A powerful 7.3-magnitude earthquake has hit the border region between Iran and Iraq, killing about 450 people, almost all of them in Iran.
The epicenter of the quake, which occurred at around 09:18 pm local time on Sunday (0010 GMT on Monday), was 32 kilometers south of the Iraqi city of Halabja, in Iraqi Kurdistan, and just across the border from Iran, according to the United States Geological Survey (USGS).
But the highest casualties occurred in the town of Sarpol-e Zahab, in Iran’s Kermanshah Province.
According to official tallies, 445 Iranians were confirmed dead as of Monday afternoon. Over 7,156 others were also injured.
The National Disaster Management Organization of Iran said earlier that power cuts had been reported in Kermanshah Province. A number of villages in western Iran have also seen destruction of varying degrees.
Leader orders swift rescue operations
Soon after the quake occurred, Leader of the Islamic Revolution Ayatollah Seyyed Ali Khamenei issued a message calling on all Iranian officials and institutions to “rush to the aid of those affected in these early hours [after the incident].”
The Leader said the country’s entire range of capabilities had to be used swiftly to prevent a further rise in the death toll.
Ayatollah Khamenei called on Iran’s Armed Forces to help with removing the rubble and transferring the injured to medical centers.
Separately, Iranian President Hassan Rouhani spoke on the phone with Iranian Interior Minister Abdolreza Rahmani-Fazli on Sunday night, who briefed the president on the latest updates. President Rouhani then issued the necessary directives to facilitate and accelerate rescue operations.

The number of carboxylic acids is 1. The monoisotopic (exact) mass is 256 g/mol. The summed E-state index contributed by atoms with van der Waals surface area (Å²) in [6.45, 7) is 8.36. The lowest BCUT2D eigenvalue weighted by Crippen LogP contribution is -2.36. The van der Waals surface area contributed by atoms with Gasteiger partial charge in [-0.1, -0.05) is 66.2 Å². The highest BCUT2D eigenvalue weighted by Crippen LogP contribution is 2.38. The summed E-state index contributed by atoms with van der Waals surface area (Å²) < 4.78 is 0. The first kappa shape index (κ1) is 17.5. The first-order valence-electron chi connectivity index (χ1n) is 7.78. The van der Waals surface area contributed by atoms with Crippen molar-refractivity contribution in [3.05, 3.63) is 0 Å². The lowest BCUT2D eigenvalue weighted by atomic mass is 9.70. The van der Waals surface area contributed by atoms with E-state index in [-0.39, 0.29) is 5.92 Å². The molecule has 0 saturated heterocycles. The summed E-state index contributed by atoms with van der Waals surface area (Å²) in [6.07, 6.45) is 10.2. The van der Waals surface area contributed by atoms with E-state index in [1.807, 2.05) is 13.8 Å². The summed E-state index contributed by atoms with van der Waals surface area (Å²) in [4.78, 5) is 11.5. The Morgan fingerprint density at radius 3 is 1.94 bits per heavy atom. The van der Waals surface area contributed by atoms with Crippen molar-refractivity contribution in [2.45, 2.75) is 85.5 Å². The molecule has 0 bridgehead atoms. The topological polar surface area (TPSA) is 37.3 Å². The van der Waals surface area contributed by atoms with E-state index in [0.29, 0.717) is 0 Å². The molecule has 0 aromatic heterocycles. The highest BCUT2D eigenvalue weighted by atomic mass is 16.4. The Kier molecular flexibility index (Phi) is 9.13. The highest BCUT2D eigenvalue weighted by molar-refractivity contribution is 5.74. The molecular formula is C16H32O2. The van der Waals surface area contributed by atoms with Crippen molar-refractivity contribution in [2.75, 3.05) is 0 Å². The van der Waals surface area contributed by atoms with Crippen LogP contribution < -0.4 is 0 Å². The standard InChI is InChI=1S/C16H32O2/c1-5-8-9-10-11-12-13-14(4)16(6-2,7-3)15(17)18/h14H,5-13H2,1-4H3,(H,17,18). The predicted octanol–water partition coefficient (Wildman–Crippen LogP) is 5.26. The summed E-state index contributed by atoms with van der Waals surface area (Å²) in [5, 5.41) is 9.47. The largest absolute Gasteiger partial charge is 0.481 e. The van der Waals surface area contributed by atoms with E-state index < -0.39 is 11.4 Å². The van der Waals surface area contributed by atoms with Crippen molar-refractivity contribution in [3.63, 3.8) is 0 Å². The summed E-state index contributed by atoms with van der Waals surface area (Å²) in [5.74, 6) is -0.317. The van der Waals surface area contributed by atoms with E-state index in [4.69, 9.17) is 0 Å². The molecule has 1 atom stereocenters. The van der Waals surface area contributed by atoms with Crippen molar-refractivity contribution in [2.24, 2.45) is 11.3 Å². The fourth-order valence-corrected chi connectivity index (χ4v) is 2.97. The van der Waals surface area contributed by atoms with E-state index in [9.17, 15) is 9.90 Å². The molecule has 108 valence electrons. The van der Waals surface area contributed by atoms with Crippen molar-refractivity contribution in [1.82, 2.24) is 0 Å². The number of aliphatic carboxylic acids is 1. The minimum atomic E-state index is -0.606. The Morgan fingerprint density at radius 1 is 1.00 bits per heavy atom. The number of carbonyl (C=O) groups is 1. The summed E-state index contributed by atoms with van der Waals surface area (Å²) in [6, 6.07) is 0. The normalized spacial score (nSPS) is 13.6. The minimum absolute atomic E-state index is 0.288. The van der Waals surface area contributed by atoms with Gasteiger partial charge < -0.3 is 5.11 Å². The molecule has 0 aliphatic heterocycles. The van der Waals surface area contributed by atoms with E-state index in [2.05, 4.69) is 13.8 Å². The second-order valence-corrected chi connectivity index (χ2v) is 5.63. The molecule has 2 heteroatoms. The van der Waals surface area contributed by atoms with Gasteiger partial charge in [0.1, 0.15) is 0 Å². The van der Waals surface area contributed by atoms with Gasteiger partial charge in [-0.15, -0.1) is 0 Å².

Three days of mourning have been announced in Kermanshah.
The earthquake was felt in cities in several other Iranian provinces, including as far away as in the capital, Tehran.
The quake also shook the Iranian provinces of Kordestan, Ilam, Khuzestan, Hamedan, West Azarbaijan, East Azarbaijan, Lorestan, Qazvin, Zanjan, and Qom.
Tremors were felt in other regional countries, including Turkey, Kuwait, Armenia, Jordan, Lebanon, Saudi Arabia, Qatar, and Bahrain.
But the casualties and damage were limited to Iran and Iraq.
Government, military officials on ground zero
President Rouhani is scheduled to travel to Kermanshah Province to oversee the rescue work on Tuesday.
Rahmani-Fazli, the interior minister and Health Minister Hassan Ghazizadeh Hashemi have already flown to Kermanshah to personally supervise the rescue operations.
Commander of Iran’s Army Major General Abdolrahim Mousavi has also arrived in Sarpol-e Zahab, one of the worst-affected areas, to oversee Army rescue operations in the region.
The chief commander of the Islamic Revolution Guards Corps (IRGC), Major General Mohammad Ali Jafari, has also traveled there.
So has Iran’s Police Chief Brigadier General Hossein Ashtari.
First responders have been using sniffer dogs to look for potential survivors under the rubble.
Hospitals in Tehran have been put on alert to treat those of the wounded who are transferred to the capital. At least 43 ambulances, four ambulance buses, and 130 emergency technicians have been stationed in the Mehrabad Airport in Tehran for a quick transfer of the victims to hospitals.
Over 100 medics have also been dispatched to the affected areas. The Iranian Air Force, too, has deployed helicopters to accelerate the transfer of the wounded.
Iranians have been flocking to the branches of the Blood Transfusion Organization to donate blood.